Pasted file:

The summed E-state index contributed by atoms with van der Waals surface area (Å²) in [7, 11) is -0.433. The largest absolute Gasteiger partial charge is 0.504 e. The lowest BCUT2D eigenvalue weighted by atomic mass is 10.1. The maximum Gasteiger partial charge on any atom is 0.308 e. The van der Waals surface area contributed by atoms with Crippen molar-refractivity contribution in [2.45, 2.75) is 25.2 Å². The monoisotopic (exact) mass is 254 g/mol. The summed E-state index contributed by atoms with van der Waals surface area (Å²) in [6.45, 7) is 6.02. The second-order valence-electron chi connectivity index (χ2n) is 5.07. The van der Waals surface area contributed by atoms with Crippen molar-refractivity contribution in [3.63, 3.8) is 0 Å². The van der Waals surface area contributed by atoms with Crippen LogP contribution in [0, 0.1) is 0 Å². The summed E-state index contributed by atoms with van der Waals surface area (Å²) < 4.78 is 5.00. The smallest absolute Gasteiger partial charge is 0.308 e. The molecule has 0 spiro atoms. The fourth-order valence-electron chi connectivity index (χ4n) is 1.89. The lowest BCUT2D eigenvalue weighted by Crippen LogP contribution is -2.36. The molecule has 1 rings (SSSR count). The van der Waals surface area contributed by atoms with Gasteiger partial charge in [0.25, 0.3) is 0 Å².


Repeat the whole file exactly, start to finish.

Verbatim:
The summed E-state index contributed by atoms with van der Waals surface area (Å²) in [7, 11) is -0.433. The largest absolute Gasteiger partial charge is 0.504 e. The lowest BCUT2D eigenvalue weighted by atomic mass is 10.1. The maximum Gasteiger partial charge on any atom is 0.308 e. The van der Waals surface area contributed by atoms with Crippen molar-refractivity contribution in [2.45, 2.75) is 25.2 Å². The monoisotopic (exact) mass is 254 g/mol. The summed E-state index contributed by atoms with van der Waals surface area (Å²) in [6.45, 7) is 6.02. The second-order valence-electron chi connectivity index (χ2n) is 5.07. The van der Waals surface area contributed by atoms with Crippen molar-refractivity contribution in [3.63, 3.8) is 0 Å². The van der Waals surface area contributed by atoms with Crippen LogP contribution in [0, 0.1) is 0 Å². The summed E-state index contributed by atoms with van der Waals surface area (Å²) < 4.78 is 5.00. The smallest absolute Gasteiger partial charge is 0.308 e. The molecule has 0 spiro atoms. The fourth-order valence-electron chi connectivity index (χ4n) is 1.89. The lowest BCUT2D eigenvalue weighted by Crippen LogP contribution is -2.36. The molecule has 1 rings (SSSR count). The van der Waals surface area contributed by atoms with Gasteiger partial charge in [0.25, 0.3) is 0 Å².